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The Learning curve

Discovering and loving our islands

I must admit I did feel like a truant officer when I questioned these three boys on the beach early this week.  It was a Monday and I knew classes had begun for the public schools, but there they were on the beach, blissfully engrossed in sand play. I asked whether they had classes, and one of them sheepishly said that just for today, they had decided to spend the morning on the beach, rather than in school. And that maybe, just maybe, they may attend classes the next day. I was afraid they would throw the question back at me: And what are you doing here yourself on a workday?

I almost told them what a great choice they had made, because on this early morning walk with only the sound of the waves disturbing the quiet, I thought of the many ways, the many places in our surroundings where alternative learning can take place—and love and appreciation of local culture and country engendered, besides.

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My daughter Aina and I were on a final holiday break before the start of the workweek, and we could not have picked a more suitable getaway venue—the Lio Tourism Estate in El Nido, Palawan. We had been to the better-known islands of El Nido, and we were intrigued that, to get to this beach, one needed no boat ride or any land travel, as it is just a few minutes away from the airport. When one enters the estate, one is welcomed by a sign that proclaims that the developers (Ten Knots and Ayala Land) have obtained the proper environmental clearance.

One is impressed at how they have adhered to protecting the environment. The original forests have been preserved with their age-old trees. On the way to the hotel, these trees keep you shaded company and allow you to hear birdsongs and the buzzing of insects—a welcome balm for the weary of mind and spirit.  The beach is not Boracay caliber, but with the same playful waters that lure and tempt. There are the same mysterious and fascinating rock structures (limestone cliffs?) in the waters that Palawan is blessed with. One’s commitment to preserve what nature has to offer compels one to pick up used toothpaste tubes and similar trash that visitors have carelessly left behind. The much-awaited daily offering is the sunset, best viewed from a bridge, convincing the unbelievers that, indeed, no two sunsets are alike.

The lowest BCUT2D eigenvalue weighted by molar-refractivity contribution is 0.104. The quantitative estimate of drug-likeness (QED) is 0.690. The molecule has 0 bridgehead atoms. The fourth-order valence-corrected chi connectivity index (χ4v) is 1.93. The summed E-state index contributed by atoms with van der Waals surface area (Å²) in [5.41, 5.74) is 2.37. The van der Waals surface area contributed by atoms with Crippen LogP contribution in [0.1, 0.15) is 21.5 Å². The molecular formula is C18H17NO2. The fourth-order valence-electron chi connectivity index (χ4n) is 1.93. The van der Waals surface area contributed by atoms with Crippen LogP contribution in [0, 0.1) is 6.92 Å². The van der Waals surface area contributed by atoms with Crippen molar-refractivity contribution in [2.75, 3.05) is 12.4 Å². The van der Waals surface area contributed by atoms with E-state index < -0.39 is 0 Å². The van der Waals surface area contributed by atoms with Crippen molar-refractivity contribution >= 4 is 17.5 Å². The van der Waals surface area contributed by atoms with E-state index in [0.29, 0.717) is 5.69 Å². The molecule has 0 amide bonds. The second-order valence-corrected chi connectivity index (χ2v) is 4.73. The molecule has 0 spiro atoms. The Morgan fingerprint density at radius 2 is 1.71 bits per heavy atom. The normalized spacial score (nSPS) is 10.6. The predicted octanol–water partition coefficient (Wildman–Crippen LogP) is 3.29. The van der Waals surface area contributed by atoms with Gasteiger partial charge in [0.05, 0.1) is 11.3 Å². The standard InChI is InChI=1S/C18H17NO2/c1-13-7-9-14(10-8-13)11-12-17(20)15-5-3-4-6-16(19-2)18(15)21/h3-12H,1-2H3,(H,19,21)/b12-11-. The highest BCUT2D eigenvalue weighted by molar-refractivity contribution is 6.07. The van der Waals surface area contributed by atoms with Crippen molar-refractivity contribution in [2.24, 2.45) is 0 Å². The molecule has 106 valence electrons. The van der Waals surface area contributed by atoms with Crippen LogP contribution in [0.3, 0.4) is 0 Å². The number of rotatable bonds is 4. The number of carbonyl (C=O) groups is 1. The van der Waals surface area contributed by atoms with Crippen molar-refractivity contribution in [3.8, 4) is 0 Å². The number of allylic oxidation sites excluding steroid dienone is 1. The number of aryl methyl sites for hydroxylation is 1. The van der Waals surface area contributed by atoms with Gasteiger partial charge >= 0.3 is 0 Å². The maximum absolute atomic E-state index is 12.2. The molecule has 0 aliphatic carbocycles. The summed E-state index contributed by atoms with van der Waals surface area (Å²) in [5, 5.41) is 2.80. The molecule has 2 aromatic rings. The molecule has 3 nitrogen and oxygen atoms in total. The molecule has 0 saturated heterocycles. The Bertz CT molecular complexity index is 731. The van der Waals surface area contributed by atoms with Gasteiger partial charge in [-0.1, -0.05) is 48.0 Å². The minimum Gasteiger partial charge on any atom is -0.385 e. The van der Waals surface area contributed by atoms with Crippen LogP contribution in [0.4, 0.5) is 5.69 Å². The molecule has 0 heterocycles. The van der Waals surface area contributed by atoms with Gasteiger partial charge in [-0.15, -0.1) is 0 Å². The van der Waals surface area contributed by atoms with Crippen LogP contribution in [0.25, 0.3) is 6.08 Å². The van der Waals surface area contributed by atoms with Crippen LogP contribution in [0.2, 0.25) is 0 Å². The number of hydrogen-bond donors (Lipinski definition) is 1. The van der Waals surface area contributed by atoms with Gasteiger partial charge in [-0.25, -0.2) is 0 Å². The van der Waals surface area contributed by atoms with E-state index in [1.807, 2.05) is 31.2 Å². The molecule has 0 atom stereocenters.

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Another feature of the estate is the haven for artists, Kalye Artisano, which showcases local arts and crafts. What an excellent way to promote this, with art manifested on the tree barks, the trash cans and even the automated teller machine.

Close to the estate entrance is a housing complex similar in look to the hotel structure; I was happy to be told that this was housing for the hotel employees.

From the airport, which the estate built—the best and most comfortable, tastefully designed provincial airport I have visited, even offering complimentary merienda—to the welcome drink one is offered as guests alight from the airport transfer vehicle, one felt pampered and impressed about the quality of service. There is an efficient shuttle service with comfortable waiting sheds, obviously with the convenience of the hotel guests in mind, so that when our tricycle came too close to the waiting shed, the driver had to be reminded that he could only go as far as the corner.

El Nido has a quaint little town with charming restaurants like the popular Happiness hummus place, run by an Israeli who has settled in the town, and the local El Nido Bakery, now on its successful 27th year.  And the Tambok restaurant is a mandatory stop.

It was a near-perfect holiday, marred only by our difficulty in getting the seafood meals we wanted. The reasons were difficult to accept in our country of islands—not enough supply in the public market, since the weather has been less than favorable for fishing, limiting the catch for the day.

Neni Sta. Romana Cruz ([email protected] gmail.com) is chair of the National Book Development Board and a member of the Eggie Apostol Foundation.

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TAGS: Beach, column, El Nido, islands, opinion, palawan
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